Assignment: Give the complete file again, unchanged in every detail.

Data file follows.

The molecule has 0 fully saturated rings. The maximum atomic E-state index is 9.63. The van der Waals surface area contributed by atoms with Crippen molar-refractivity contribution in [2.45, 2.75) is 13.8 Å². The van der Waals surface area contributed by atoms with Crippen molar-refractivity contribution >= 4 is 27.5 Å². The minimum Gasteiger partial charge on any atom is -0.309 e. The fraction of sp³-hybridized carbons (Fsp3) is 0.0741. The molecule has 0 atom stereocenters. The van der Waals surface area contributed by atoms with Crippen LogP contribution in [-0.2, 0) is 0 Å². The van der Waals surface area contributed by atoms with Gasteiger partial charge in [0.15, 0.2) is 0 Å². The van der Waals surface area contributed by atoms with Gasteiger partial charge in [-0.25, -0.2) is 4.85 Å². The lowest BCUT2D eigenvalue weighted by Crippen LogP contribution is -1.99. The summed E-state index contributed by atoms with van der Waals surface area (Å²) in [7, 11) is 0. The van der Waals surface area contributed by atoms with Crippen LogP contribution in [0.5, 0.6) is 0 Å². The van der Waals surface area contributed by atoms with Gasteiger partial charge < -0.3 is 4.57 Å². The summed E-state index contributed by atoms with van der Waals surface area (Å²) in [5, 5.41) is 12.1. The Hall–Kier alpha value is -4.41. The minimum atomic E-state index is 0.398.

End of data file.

The molecule has 0 fully saturated rings. The maximum atomic E-state index is 9.63. The van der Waals surface area contributed by atoms with Crippen molar-refractivity contribution in [2.45, 2.75) is 13.8 Å². The van der Waals surface area contributed by atoms with Crippen molar-refractivity contribution >= 4 is 27.5 Å². The minimum Gasteiger partial charge on any atom is -0.309 e. The fraction of sp³-hybridized carbons (Fsp3) is 0.0741. The molecule has 0 atom stereocenters. The van der Waals surface area contributed by atoms with Crippen LogP contribution in [-0.2, 0) is 0 Å². The van der Waals surface area contributed by atoms with Gasteiger partial charge in [0.15, 0.2) is 0 Å². The van der Waals surface area contributed by atoms with Gasteiger partial charge in [-0.25, -0.2) is 4.85 Å². The lowest BCUT2D eigenvalue weighted by Crippen LogP contribution is -1.99. The summed E-state index contributed by atoms with van der Waals surface area (Å²) in [7, 11) is 0. The van der Waals surface area contributed by atoms with Crippen LogP contribution in [0.5, 0.6) is 0 Å². The van der Waals surface area contributed by atoms with Gasteiger partial charge < -0.3 is 4.57 Å². The summed E-state index contributed by atoms with van der Waals surface area (Å²) in [5, 5.41) is 12.1. The Hall–Kier alpha value is -4.41. The minimum atomic E-state index is 0.398.